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More on ICBC Claims, Impaired Driving and Civil Consequences in BC

Reasons for judgment were released on November 21, 2008 awarding a Plaintiff just over $230,000 in damages as a result of injuries and losses sustained in a 2004 Vancouver Island motor vehicle collision.
The Defendant was impaired by alcohol when the collision occurred.   As a result the Defendant was in breach of his ICBC insurance and ICBC defended the action as a statutory Third Party.  In such situations the issue of fault is rarely admitted and although that was the case here liability was not seriously contested at trial and the court found the impaired driver wholly liable for the crash.
It was a significant crash and the Plaintiff sustained various injuries.  The most contentious injury of the Plaintiff was a hip injury and the reasons for judgment focus largely on whether the Plaintiff’s hip ongoing hip problems were causally related to the collision.  The court found in the Plaintiff’s favor with the key findings being made at paragraphs 75-79 which I reproduce below:

[75]            The findings of Dr. Leith indicate a causal connection between the plaintiff’s hip injury and the Accident.  Dr. Leith found that Mr. Hartnett’s left hip injury is a soft tissue injury to the left greater trochanter region of the hip.  Dr. Leith concluded, at pages 4 and 5 of his report, that Mr. Hartnett’s hip symptoms are “most likely the result of the subject MVA based on the temporal relationship to the Accident and the fact that there is no indication that Mr. Hartnett had any pre-existing conditions to these areas”.

[76]            Dr. Leith’s finding that Mr. Hartnett had no prior injuries to his hip is consistent with the evidence led at trial.  The evidence did not disclose that Mr. Hartnett had any hip problems, or physical limitations in performing road service prior to the Accident.  Further, the evidence of Mr. Hartnett and his wife demonstrates Mr. Hartnett’s willingness to work through pain and his stoic nature.  Mr. Hartnett’s reluctance to disclose his hip injury to his physicians does not indicate a lack of connection between the Accident and the injury.  Rather, it simply demonstrates that Mr. Hartnett was reluctant to complain about his hip injury based on his personality and his hope that it would gradually heal on its own. 

[77]            I find Mr. Hartnett’s hip injury is casually related to the Accident since the evidence demonstrates, on a balance of probabilities, that he would not be suffering a hip pain but for the Accident.


[78]            The reports of Drs. Leith and Gilbart both indicate the prognosis for Mr. Hartnett’s injuries is positive and that surgery will not be required.  Neither examination finds any substantive problems in Mr. Hartnett’s hip, which is his principal, ongoing complaint, along with his shoulder and lower back.  Based on an initial review of these reports, it may seem that the severity of Mr. Hartnett’s injuries is minimal and any corresponding impacts on his work and personal life would also be negligible.  However, I am persuaded, based on the evidence of Mr. Hartnett and his wife, that the injuries to his hip, lower back and shoulder are in fact significant and continue to cause him considerable pain during various physical activities, especially certain aspects of his employment, recreation and home maintenance activities.  I found that both Mr. Hartnett and his wife gave their evidence in a straightforward and honest manner with respect to their recollections and assessments of the Accident and its impact on Mr. Hartnett and the family.  I also agree with the conclusion reached by Dr. Leith, that given the time elapsed since the Accident and the extent of Mr. Hartnett’s pain, it is likely that these injuries will continue to affect him in the future.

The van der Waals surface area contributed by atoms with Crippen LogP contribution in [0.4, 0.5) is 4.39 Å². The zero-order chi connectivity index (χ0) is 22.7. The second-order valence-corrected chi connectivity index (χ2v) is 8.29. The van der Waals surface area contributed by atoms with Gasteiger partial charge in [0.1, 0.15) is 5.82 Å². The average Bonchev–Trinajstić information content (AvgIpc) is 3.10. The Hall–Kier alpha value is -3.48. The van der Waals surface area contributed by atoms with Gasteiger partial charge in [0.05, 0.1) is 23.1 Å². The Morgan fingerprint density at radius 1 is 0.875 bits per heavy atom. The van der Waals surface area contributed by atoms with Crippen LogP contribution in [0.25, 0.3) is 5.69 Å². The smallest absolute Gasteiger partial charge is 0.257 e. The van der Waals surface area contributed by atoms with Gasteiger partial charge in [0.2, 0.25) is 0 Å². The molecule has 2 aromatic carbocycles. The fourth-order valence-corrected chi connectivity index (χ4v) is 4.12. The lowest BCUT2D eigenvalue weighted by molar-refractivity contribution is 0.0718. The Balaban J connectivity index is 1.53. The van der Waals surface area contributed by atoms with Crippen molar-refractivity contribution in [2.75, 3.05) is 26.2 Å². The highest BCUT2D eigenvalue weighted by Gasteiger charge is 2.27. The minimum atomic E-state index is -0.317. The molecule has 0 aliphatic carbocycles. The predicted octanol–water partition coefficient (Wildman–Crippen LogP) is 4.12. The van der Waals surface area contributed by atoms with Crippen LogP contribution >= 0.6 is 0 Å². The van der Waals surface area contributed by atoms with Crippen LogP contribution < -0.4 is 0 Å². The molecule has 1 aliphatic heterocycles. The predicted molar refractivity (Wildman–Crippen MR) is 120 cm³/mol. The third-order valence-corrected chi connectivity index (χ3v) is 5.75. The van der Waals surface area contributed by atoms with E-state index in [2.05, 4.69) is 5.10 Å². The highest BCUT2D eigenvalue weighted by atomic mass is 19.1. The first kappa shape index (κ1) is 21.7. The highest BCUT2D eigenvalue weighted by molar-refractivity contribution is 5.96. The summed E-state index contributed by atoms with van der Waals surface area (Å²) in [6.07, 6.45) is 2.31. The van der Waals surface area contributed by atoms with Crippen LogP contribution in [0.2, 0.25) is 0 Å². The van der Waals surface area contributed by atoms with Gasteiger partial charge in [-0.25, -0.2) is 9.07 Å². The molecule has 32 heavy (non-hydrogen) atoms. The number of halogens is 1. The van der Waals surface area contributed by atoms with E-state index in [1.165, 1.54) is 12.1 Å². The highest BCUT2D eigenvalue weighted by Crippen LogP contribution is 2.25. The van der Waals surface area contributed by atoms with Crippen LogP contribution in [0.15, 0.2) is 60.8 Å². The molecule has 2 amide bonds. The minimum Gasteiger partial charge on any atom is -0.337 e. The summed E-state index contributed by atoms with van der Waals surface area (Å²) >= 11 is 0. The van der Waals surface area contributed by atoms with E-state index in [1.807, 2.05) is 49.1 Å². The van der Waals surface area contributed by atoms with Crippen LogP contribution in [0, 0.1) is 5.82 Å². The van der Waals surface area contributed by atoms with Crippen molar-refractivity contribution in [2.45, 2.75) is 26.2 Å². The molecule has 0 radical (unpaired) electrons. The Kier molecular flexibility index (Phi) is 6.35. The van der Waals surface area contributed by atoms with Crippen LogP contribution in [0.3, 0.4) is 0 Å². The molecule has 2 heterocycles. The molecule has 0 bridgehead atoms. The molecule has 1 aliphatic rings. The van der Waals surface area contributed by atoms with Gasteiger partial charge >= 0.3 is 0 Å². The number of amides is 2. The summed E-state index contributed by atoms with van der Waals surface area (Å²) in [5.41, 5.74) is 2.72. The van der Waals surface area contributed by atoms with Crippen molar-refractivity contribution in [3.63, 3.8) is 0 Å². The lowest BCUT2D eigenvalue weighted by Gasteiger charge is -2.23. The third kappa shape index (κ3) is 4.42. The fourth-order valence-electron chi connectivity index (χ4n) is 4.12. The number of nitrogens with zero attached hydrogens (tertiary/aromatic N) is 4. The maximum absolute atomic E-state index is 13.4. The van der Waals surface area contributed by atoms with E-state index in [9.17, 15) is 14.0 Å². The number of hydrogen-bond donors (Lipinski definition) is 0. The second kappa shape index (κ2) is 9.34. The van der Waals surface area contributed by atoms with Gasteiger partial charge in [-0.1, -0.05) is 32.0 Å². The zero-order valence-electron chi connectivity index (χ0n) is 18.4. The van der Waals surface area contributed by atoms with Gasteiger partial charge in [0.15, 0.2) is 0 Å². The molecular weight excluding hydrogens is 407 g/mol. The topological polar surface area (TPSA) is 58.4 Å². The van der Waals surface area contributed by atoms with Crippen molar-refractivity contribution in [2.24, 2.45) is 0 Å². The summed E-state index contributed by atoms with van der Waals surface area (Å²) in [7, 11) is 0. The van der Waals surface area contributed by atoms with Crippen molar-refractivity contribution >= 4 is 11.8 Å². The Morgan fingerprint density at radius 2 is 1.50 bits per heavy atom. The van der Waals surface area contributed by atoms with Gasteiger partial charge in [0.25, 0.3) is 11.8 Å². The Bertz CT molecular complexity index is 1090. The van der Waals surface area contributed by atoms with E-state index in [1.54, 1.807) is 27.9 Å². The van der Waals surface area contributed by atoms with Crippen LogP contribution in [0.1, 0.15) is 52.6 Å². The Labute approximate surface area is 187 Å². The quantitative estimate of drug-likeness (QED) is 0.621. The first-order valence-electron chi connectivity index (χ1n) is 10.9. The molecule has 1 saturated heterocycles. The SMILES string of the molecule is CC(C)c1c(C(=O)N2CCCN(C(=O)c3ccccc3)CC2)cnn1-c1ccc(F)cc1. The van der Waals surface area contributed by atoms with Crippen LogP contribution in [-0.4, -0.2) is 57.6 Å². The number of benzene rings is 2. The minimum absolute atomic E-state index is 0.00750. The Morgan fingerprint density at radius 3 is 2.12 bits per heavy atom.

[79]            It is clear that Mr. Hartnett experiences greater amounts of pain while working road service, as compared to yard service.  He has twice attempted to work road service since the Accident, for a total of 12 months, and found the job duties resulted in a significant increase in pain.  As a result, he was forced to elect yard service because the job requirements in that position, while still painful, were more manageable.  Based on all of the evidence, I find these injuries will continue to adversely affect Mr. Hartnett for the foreseeable future.  

The court awarded the following damages:

·         Non-pecuniary damages:                                 $60,000

·         Loss of income-earning capacity:                  $150,000

·         Loss of home maintenance capacity:                          $10,000

·         Past wage loss:                                                 $16,280

  • Future cost of care:                                             $1,000

I have previoulsy blogged about the civil consequences of impaired driving in BC and cases like this serve a stark reminder that the financial consequences can be significant.  As an ICBC personal injury claims lawyer I have unfortunately seen the long term impact of impaired driving too many times.  If a person drives drunk in BC and negligently causes injury to another they can be held in breach of their insurance.  If this happens ICBC (assuming they follow the statutory protocol) have the right to defend resulting tort claims as a ‘statutory third party’ and after they pay the settlement or judgement can come after the Defendant directly for repayment.  Unlike most creditors ICBC enjoys certain statutory rights which give them greater teeth to collect from a breached defendant.  This case shows that the financial consequences of impaired driving causing injury in BC can easily be in the hundreds of thousands of dollars.